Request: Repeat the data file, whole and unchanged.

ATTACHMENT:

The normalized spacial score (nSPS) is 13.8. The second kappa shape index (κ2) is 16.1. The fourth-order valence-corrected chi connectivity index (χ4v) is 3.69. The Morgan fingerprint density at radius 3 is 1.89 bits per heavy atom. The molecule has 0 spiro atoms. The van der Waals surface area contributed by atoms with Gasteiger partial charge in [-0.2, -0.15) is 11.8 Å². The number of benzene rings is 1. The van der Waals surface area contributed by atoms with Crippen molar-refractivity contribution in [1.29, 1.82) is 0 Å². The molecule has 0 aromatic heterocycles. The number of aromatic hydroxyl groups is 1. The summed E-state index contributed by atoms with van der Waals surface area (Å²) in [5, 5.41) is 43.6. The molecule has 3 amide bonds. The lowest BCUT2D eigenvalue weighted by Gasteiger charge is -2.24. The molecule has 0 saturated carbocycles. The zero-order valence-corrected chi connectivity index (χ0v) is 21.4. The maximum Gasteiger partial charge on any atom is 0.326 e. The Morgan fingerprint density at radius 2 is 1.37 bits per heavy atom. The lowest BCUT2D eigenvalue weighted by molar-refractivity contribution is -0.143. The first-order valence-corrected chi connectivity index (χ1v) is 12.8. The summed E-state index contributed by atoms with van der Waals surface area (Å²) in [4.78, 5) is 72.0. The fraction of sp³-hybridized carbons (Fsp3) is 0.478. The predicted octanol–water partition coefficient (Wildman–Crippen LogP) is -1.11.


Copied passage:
The normalized spacial score (nSPS) is 13.8. The second kappa shape index (κ2) is 16.1. The fourth-order valence-corrected chi connectivity index (χ4v) is 3.69. The Morgan fingerprint density at radius 3 is 1.89 bits per heavy atom. The molecule has 0 spiro atoms. The van der Waals surface area contributed by atoms with Gasteiger partial charge in [-0.2, -0.15) is 11.8 Å². The number of benzene rings is 1. The van der Waals surface area contributed by atoms with Crippen molar-refractivity contribution in [1.29, 1.82) is 0 Å². The molecule has 0 aromatic heterocycles. The number of aromatic hydroxyl groups is 1. The summed E-state index contributed by atoms with van der Waals surface area (Å²) in [5, 5.41) is 43.6. The molecule has 3 amide bonds. The lowest BCUT2D eigenvalue weighted by Gasteiger charge is -2.24. The molecule has 0 saturated carbocycles. The zero-order valence-corrected chi connectivity index (χ0v) is 21.4. The maximum Gasteiger partial charge on any atom is 0.326 e. The Morgan fingerprint density at radius 2 is 1.37 bits per heavy atom. The lowest BCUT2D eigenvalue weighted by molar-refractivity contribution is -0.143. The first-order valence-corrected chi connectivity index (χ1v) is 12.8. The summed E-state index contributed by atoms with van der Waals surface area (Å²) in [4.78, 5) is 72.0. The fraction of sp³-hybridized carbons (Fsp3) is 0.478. The predicted octanol–water partition coefficient (Wildman–Crippen LogP) is -1.11.